Depression doesn’t spread: Researchers

A healthy mood spreads faster through social networks but depression does not, say researchers. Being friends with someone who is depressed does not put you at risk of becoming depressed and it is likely to help the depressed person recover, they said.

Researchers from the Universities of Manchester and Warwick looked at over 2,000 adolescents in a network of US high school students to see how their mood influenced each other by modelling the spread of mood using similar methods to those used to track the spread of infectious diseases.

The team said while depression does not “spread”, having enough friends with healthy mood can halve the probability of developing, or double the probability of recovering from, depression over a 6-12 month period.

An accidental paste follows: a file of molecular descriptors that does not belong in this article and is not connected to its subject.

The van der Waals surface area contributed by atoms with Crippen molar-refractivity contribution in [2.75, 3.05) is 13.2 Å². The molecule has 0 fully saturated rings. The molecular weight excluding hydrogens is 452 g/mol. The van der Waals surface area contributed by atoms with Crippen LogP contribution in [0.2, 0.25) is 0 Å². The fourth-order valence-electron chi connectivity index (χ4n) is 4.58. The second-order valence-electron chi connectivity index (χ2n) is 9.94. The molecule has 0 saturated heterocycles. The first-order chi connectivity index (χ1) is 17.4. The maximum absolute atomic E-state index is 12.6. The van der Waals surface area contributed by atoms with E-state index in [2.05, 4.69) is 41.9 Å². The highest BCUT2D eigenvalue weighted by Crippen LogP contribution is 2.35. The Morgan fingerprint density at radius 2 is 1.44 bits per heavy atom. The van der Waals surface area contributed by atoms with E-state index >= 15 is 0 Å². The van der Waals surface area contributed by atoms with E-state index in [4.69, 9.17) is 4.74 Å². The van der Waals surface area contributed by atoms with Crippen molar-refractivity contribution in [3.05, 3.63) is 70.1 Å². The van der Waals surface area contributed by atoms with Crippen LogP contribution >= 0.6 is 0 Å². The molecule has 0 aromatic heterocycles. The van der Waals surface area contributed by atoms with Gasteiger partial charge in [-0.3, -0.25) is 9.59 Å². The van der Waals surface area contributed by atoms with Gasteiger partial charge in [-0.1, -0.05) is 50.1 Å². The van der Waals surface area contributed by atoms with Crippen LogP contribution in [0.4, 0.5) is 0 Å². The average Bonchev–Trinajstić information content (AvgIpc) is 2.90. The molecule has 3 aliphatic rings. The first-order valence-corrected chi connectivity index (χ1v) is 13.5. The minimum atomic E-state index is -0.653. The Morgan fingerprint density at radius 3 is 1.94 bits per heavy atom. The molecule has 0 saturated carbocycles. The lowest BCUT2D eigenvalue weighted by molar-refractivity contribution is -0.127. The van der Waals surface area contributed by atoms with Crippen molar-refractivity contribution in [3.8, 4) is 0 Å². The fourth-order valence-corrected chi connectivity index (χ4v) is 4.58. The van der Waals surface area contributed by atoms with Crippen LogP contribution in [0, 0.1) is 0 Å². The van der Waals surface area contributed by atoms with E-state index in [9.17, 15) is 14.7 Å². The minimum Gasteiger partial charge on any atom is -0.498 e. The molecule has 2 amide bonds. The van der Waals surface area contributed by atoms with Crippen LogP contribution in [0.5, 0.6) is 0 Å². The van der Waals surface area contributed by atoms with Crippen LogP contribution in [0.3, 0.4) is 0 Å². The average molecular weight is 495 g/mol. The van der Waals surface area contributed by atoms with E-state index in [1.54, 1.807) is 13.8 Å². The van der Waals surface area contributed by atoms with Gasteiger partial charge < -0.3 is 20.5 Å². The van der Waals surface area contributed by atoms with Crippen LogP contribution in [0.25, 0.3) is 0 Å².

In the context of depression, this is a very large impact. Researchers know that social factors, for example living alone or having experienced abuse in childhood, influences whether someone becomes depressed.

“We also know that social support is important for recovery from depression, for example having people to talk to,” said study co-author Thomas House from the University of Manchester.

“This was a big effect that we have seen here. It could be that having a stronger social network is an effective way to treat depression,” House said. The study was published in the journal Proceedings of the Royal Society B.

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